International Journal of Biochemistry Research & Review, Page 160-169
DOI: 10.9734/IJBCRR/2015/15306

Evaluation of Five Major Mycotoxins

Co-contaminating Two Cereal Grains from Nigeria

Aims: The aim of this study was to determine the co-occurrence of five major mycotoxins in two Nigerian cereal grains destined for human consumption.

Study Design: Nigeria experiences high humidity and high temperatures for up to three-quarters of the year; and these are some of the conditions that promote mycotoxin production by filamentous fungi in food commodities. In this regard, rice and maize samples were collected from stores and markets in South Eastern and South Western Nigeria and evaluated for occurrence of five major mycotoxins- aflatoxins (AFs), ochratoxin A (OTA), fumonisin B1 (FB1), Fumonisin B2 (FB2), deoxynivalenol (DON) and zearalenone (ZEA).

Place and Duration of Study: The study was part of a Masters dissertation developed in the Food, Environment and Health Research Group, Faculty of Health Sciences, University of Johannesburg.

Methodology: Imploring three different extraction procedures, mycotoxin occurrence and levels were determined via thin layer chromatography (TLC) and high performance liquid chromatography (HPLC).

Results: Results showed high incidences of all five mycotoxins in both samples with OTA highest in rice samples (92.7%), while AFs and FB1 had highest incidence in maize samples (94.9%). Data from HPLC analysis of rice and maize samples showed different concentration range of mycotoxins AFs (0.01-6.50 µg/kg and 0.07-109.78 µg/kg); OTA (0.7-180.9 µg/kg, 0.6-79.0 µg/kg; FB1 (0.9-59.6 µg/kg, 10.0-3644.0 µg/kg); ZEA (0.7-570.6 µg/kg, 1.8-652.3 µg/kg) and DON (0.1-0.7 µg/kg, 0.1-0.7 µg/kg) respectively.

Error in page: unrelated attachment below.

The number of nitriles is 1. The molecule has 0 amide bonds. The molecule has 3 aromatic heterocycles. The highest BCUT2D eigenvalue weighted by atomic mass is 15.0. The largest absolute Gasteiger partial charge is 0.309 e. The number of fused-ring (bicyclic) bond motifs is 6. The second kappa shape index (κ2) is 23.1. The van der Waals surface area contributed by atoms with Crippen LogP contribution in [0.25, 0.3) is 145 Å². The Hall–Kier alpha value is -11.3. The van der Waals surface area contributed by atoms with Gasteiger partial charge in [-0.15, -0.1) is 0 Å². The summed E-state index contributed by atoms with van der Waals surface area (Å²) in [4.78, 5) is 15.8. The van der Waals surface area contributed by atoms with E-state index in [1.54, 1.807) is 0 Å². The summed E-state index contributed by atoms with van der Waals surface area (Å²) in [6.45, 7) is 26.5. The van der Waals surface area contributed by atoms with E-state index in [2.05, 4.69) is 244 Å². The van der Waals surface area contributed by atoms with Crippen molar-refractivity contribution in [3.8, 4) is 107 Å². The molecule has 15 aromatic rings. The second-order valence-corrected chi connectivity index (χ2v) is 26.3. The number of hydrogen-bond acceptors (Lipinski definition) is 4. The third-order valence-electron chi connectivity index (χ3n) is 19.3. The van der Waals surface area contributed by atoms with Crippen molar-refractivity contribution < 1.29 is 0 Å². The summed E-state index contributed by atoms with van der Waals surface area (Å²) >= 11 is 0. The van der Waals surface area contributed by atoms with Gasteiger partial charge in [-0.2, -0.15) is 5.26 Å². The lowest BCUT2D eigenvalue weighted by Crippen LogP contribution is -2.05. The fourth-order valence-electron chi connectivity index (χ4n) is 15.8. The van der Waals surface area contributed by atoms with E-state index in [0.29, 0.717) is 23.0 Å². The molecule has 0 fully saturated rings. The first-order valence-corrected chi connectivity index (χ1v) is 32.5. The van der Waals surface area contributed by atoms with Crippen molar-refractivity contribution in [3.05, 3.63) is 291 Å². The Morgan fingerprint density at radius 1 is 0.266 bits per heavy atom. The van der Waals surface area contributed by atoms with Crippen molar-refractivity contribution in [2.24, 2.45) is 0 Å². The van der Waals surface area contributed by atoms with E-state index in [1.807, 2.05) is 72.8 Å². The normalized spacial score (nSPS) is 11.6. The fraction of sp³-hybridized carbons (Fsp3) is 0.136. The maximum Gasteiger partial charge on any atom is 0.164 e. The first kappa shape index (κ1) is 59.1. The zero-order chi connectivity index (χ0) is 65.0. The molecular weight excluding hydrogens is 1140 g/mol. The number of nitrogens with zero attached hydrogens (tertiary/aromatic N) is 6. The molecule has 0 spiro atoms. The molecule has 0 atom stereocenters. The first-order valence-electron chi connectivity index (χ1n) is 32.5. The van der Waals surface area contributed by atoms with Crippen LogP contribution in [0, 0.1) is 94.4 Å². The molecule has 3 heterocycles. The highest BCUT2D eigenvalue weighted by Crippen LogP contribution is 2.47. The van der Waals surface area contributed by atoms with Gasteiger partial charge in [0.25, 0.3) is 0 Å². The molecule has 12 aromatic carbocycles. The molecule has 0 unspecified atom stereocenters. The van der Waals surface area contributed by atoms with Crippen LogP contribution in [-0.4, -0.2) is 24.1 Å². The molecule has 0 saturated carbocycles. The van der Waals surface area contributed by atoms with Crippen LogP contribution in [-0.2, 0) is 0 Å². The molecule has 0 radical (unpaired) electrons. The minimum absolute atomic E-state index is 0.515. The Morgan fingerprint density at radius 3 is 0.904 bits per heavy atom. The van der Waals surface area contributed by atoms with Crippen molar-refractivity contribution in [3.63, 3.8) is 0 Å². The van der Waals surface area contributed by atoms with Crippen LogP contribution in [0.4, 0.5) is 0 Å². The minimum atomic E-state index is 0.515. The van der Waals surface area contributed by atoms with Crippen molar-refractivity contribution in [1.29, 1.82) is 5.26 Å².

Conclusion: Mycotoxins concentration determined in the food samples were above Nigerian and European Union (EU) set limits. The co-occurrence of these mycotoxins in food samples analysed in this study gives further awareness to the health risks consumers of these food commodities are exposed to. The study also contributes to research being done in Nigeria in other to understand the degree of mycotoxins contamination of food consumed by the populace.